Mexico is one of the most visited countries in the world and is especially popular with visitors from the United States and Canada – Cancun is actually the most popular international destination for American travelers. The ancient country of Mexico has it all: cultural festivals, beach resorts, sleepy colonial towns, Meso-American ruins, a touch of the Spanish here and a touch of the Meso-American there, all basking in decadent sunlight, clear waters and perfect climate. But how much do tourists know this huge country? Beyond the beach towns, the luxury golf courses and the famous ruins of Chichen Itza, there’s a whole two million square kilometers to explore and a history spanning back to 1500 BC to wade around in. For a much more enlightening stay, a traipse into real history and scenery entirely unique to Mexico, check out these five hidden gems in Mexico.
Guanajuato, Mexico City and Central Mexico – photo by Robin Mullen
Between the sun, the mountains and the beach are the narrow cobblestone alleyways of the colonial-era city of Guanajuato. Located in North-Central Mexico, this charming and perfectly preserved inland town is a designated UNESCO World Heritage Site. From afar, it looks like a compact assortment of colorful preserved buildings with a slight European flair, but a closer inspection will reveal indispensable examples of neoclassical and baroque-style architecture and historical monuments all lodged a rich history that is essential to the history of Mexico. The town was founded half a century ago in 1559 and blossomed as a silver mining city. Aside from learning its historical significance in the various museums around town, visitors can check out the annual Cervantino festival, a performing arts festival honoring the author of Don Quixote, and kiss in the famous Callejón del Beso, an alleyway so narrow that two partners can share a kiss between opposing balconies.
There are the kind of tourists who go to Mexico to lie on a beach at an all-inclusive resort sipping on cocktails, who take a day to check out the ruins before going back to work on their tan. And then there are the kinds of tourists who go to Copper Canyon in the northeastern corner of Chihuahua. Four times the size of the Grand Canyon, the Copper Canyon’s network of six arresting deeps are most certainly worth a trip on the Chihuahua al Pacifico Railway between the cities of Mochis and Chihuahua. On this 14-hour journey, passengers get truly breathtaking views of forests, lakes, colorful mountain faces and traverse 86 tunnels and 39 bridges. Travelers are welcome to hop off and hike through the woods, camp, spot birds and visit the indigenous communities.
Located 85 kilometers from Mexico City, Cuernavaca, known as the "City of the Eternal Spring," is scented by local wildflowers like bugambilias, jacarandas, lilies, jasmines and more, and is home to a rich and colorful historic center that is full of plazas and colonial buildings. Outside of central Cuernavaca, gorgeous natural color abounds in its mountains, volcanos, meadows and rivers, including Teopanzolco, an archaeological site upon which pyramidal rectangular structures sit. Inside the town are luxury spas, restaurants, cafés and the unmissable Cuernavaca Cathedral.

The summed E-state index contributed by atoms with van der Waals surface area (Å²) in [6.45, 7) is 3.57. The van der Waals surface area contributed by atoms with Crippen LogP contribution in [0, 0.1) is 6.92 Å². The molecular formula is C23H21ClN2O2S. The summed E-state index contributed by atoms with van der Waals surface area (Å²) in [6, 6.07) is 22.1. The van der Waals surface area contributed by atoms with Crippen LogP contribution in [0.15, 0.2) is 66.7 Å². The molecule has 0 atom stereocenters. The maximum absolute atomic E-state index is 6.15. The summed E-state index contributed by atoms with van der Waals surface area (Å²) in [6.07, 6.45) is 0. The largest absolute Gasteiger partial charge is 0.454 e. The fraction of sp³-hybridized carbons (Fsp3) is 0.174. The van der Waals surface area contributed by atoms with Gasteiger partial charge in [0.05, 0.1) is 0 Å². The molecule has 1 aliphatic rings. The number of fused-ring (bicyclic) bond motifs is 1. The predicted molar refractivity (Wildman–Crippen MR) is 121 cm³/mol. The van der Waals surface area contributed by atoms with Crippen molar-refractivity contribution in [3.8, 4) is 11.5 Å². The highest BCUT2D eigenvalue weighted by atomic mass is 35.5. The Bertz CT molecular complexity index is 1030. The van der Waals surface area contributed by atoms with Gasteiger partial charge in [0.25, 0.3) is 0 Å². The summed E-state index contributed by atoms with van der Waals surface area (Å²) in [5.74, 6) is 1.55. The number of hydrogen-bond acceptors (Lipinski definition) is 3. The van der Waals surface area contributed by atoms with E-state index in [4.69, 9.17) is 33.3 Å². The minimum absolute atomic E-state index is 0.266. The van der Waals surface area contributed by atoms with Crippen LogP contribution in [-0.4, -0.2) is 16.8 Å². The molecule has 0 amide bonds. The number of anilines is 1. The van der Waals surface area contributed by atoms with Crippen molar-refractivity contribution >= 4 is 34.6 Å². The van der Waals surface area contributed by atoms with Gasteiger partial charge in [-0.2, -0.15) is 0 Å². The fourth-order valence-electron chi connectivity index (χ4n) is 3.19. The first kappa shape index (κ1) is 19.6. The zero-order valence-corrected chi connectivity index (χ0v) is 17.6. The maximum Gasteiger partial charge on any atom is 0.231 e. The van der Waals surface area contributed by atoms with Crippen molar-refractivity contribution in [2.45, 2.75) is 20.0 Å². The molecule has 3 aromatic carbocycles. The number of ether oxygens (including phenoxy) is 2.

Riviera Nayarit, Mexico – photo by Best Puerto Vallarta Tours
Just ten minutes from the Puerto Vallarta airport, the Riviera Nayarit is a terribly underrated beach escape. The city itself is essentially 192 miles of town-spotted coastline between the historic port of San Blas to Banderas Bay in Nuevo Vallarta. With one foot on the illustrious Western Sierra Madre and one foot dipped into the Pacific Ocean, Riviera Nayarit has the perfect weather for any kind of beachgoer – the areas of Sayulita and Matanchen Bay are a surfer’s dream while San Blas is a quiet and friendly little town that still harkens back to its early Spanish colonial days.
Valladolid, Yucatan – photo by Alan Kok
Further inland from the heavier populated and larger tourism hubs of the coastal Playa del Carmen and Cancun, Valladolid has never been considered a must-see stop – at most, it’s a day trip or a stop on the way to Chichen Itza. However, those who can drag themselves from the beach resorts truly have something special to explore – Valladido is a small town full of historical charms, sweeping mountainous landscapes and the ruins of Ek’ Balam, a pyramid taller than the biggest in Chichen Itza and much less of a tourist magnet. The famous Cenote Dzitnup, located about seven kilometers southeast of Valladolid, is a mysterious underwater sinkhole that drips and sputters clear turquoise waters illuminated by a skylight.